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Can unified communications solve mobility challenges for Kiwi SMEs?

Can unified communications solve mobility challenges for Kiwi SMEs?

"It's critical that businesses ensure company information is secure and that applications work across multiple platforms."

Mobility is at the forefront of communications and a priority for business leaders, whether that be in New Zealand or across the globe.

According to a recent Accenture report on mobility, more than 75 per cent of nearly 15,000 C-level executives see mobility as their top priority in the workplace.

“The benefits of the bring your own device (BYOD) model and mobile application management advances let businesses expand outside the traditional office space,” says Ilan Rubin, managing director, Wavelink.

“They also reduce overhead costs and improve customer service. However, it is critical that businesses ensure company information is secure and that applications work across multiple platforms.

“They should provide a clear separation of business and personal boundaries on mobile devices, and ensure mobile workers have the same communications experience as employees in the office.”

For Rubin, many businesses are turning to mobile unified communications solutions to address this challenge, giving employees the flexibility to work when and where they want without losing the inherent functionality of an office-based phone system.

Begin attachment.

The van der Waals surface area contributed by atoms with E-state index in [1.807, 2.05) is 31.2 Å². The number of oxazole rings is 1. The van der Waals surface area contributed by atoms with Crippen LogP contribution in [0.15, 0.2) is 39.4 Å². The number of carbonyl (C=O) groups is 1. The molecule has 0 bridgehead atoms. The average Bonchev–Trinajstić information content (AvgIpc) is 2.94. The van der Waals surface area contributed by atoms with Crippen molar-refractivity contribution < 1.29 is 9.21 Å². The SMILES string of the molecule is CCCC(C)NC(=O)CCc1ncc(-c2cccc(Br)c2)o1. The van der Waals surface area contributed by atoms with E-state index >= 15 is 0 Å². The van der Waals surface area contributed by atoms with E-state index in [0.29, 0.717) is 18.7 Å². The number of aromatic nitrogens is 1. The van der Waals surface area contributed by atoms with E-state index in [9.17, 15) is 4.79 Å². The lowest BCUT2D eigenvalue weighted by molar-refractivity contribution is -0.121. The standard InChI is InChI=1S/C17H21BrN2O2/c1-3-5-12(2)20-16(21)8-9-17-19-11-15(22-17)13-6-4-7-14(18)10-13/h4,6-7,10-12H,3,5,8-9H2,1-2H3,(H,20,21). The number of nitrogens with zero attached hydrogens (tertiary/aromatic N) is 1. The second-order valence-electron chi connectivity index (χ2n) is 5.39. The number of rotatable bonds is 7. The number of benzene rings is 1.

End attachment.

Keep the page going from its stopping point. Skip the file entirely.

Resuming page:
Specifically mobile unified communications solutions let SMEs seamlessly integrate the office with its mobile or remote workers through the ability to:

• Provide employee access to primary business data applications

• Change voicemail greetings and check voicemail messages remotely

• Make and receive calls from the office extension remotely through Fixed Mobile Convergence (FMC)

• Activate and change call rules

• Access the company directory including visibility of internal contacts, and their availability, from the mobile device and desk phone

“Additionally, having a workforce enabled to work off-site can form an important part of your disaster recovery plan,” Rubin adds.

“It means that your business will be able to function in the event of a natural disaster, or any type of event that could disrupt business at your primary site.”


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